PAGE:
BENJAMIN WEY: Lessons on Quitting From Derek Jeter and That Foul-Mouthed Alaskan Reporter

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KTVA news reporter Charlo Greene and the quitting cuss heard 'round the world.
KTVA news reporter Charlo Greene and the quitting cuss heard ’round the world.

When I, Benjamin Wey, came to America, I encountered countless new ways of expressing ancient wisdom. “Winners never quit, and quitters never win” is a uniquely American way of saying what Confucius meant by “It does not matter how slowly you go so long as you do not stop.” There is another saying “Quit while you’re ahead.” In recent days, we have been treated to two very different ways of quitting: baseball great Derek Jeter and TV news reporter Charlo “F–k it, I quit” Greene.

Jeter hangs up his Yankees hat

In the case of Jeter, he has had a storied career playing shortstop for the New York Yankees, the team captain. Back in 1992, the Yankees used its first-round draft pick to secure his services, and he was 6th over all in that draft. He’s never played for another team, and to hear him and the fans tell it, there never was a thought in his head or in their hearts that he’d leave. He played his first game in pinstripes on May 29, 1995, and his last was Sunday, Sept. 28, 2014. In all, he played 20 seasons wearing number 2 on his back.

This year, Jeter signed a one-year contract and announced on Facebook that this would be his last season. Athletes more than most people know that, as much as they want to, they can’t go on forever. Jeter, like everyone else in pro sports, had to decide just how he was going to go out. He decided to leave before his body forced him out, to leave on top or close enough to it. And he gave everyone plenty of warning. The result has been more of a love-fest than a baseball season.

As the Yankees toured the ballparks of America, the opposing teams all honored him with plaques, special ceremonies and donations to his charity, the Turn 2 Foundation. The most profound visit was to Boston, home of the Yankees arch-rivals the Red Sox. People in Boston with Yankees caps on are not safe, nor are BoSox jerseys welcome in the Bronx. I don’t think the players on either team dislike each other, but some of the fans can be said to hate one another.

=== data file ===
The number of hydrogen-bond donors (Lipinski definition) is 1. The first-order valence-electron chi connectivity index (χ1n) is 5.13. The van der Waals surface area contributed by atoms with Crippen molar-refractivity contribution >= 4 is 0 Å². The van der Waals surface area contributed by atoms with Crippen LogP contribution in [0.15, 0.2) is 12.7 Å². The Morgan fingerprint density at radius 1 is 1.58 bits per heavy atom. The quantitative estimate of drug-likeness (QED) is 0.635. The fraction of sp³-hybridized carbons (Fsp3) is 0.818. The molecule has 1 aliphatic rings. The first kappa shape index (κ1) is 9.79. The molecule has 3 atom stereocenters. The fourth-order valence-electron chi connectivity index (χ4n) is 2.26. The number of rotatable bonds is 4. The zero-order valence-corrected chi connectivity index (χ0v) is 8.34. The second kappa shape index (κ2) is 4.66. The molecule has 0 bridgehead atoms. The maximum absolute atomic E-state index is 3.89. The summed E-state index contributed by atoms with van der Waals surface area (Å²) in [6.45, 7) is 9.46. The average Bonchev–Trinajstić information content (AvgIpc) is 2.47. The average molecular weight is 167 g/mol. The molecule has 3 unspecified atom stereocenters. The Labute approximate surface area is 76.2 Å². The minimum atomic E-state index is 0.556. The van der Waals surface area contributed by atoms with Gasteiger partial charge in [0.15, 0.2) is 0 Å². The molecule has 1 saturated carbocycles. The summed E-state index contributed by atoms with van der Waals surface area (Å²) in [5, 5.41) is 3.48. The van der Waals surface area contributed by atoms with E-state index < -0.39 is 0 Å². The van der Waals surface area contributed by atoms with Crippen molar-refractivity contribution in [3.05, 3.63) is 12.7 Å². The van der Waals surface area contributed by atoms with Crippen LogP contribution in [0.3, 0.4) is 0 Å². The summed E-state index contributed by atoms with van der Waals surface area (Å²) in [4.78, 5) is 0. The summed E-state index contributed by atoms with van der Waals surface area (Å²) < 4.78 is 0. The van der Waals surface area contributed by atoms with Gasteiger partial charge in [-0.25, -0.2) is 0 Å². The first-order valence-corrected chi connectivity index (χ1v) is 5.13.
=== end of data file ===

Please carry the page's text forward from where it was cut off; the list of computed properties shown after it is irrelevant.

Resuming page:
ESPN’s Ian O’Connor described the scene better than I, Benjamin Wey, can:

“It all started with a pregame ceremony Jeter would call ‘unbelievable.’ He jogged out to shortstop, waving his cap to all corners of the crowd, before the Red Sox paraded out the
golden-oldie likes of Carl Yastrzemski and Luis Tiant to stand with him. Bobby Orr headed out there in his old Bruins jersey, and Paul Pierce followed in his old Celtics jacket.

“The Red Sox put Jeter’s name on the old school scoreboard beneath the Green Monster, and they made a $22,222.22 donation to his Turn 2 Foundation. Peter Frates, the ALS victim
and former Boston College baseball player who inspired the Ice Bucket Challenge, entered the field in his wheelchair; Jeter, an Ice Bucket participant, ran from his position onto the infield grass to greet him.

“Boston was responding to Jeter as if he’d helped Orr win the 1970 Stanley Cup. Before the game, Red Sox manager John Farrell called it ‘a special day’ and went on
about Jeter’s integrity and dignity and bar-setting ways.”

That’s going out in style. As Major League Baseball’s slogan for him this year said, “RE2PECT.”

Charlo Green goes off the air in a blaze of ‘glory’


Then, there was Charlo Greene, a news reporter in Alaska with KTVA television. She had been covering the Alaska Cannabis Club, which connects medical marijuana cardholders with local growers. In a huge breach of journalistic ethics, she failed to mention her connection to it — she’s its president and CEO. Then, on the air and live, she said, “Now everything you heard is why I, the actual owner of the Alaska Cannabis Club, will be dedicating all of my energy toward fighting for freedom and fairness which begins with legalizing marijuana here in Alaska.

“And as for this job, well, not that I have a choice but, f–k it, I quit.”

A stunned anchor back in the studio could only manage, “Alright, we apologize for that … we’ll … we’ll be right back.”

Greene defended her actions by saying that if she has simply handed in her two-week notice, no one would have noticed.

Of course, as any parent can tell you, there is good attention and bad attention. This is bad attention. If you were a reporter, what are the odds you’d be kind to her in any future stories? If you were watching her live, what would you think of her professionalism or her simple sense of what is right?

Greene even managed to burn bridges with people in the legal marijuana business. Ryan Fox, the CEO and president of Kindman, one of Colorado’s oldest cannabis companies, said in a statement, “If she and her supporters are trying to publicize the cause of marijuana legalization with voters in Alaska, they certainly need to speak about it and they certainly need to get the information out. But Washington and Colorado accomplished this two years ago without anyone behaving like that.

“Cursing, throwing your hands in the air, walking away from a career, walking away from a job and causing your employer disruption; all those things she’s going to regret doing that at some point in the course of her having a cannabis business,” he continued, adding that her action was “self-indulgent and glory-seeking to meet her personal agenda.”

Quitting on your own terms is always preferable to quitting on someone else’s (that’s called getting fired), but if you do it right, even your rivals cheer for you. And if not, people who should be on your side want nothing to do with you.

Benjamin Wey is a financier, investigative journalist, professor and a contributing journalist for TheBlot Magazine and other media outlets.

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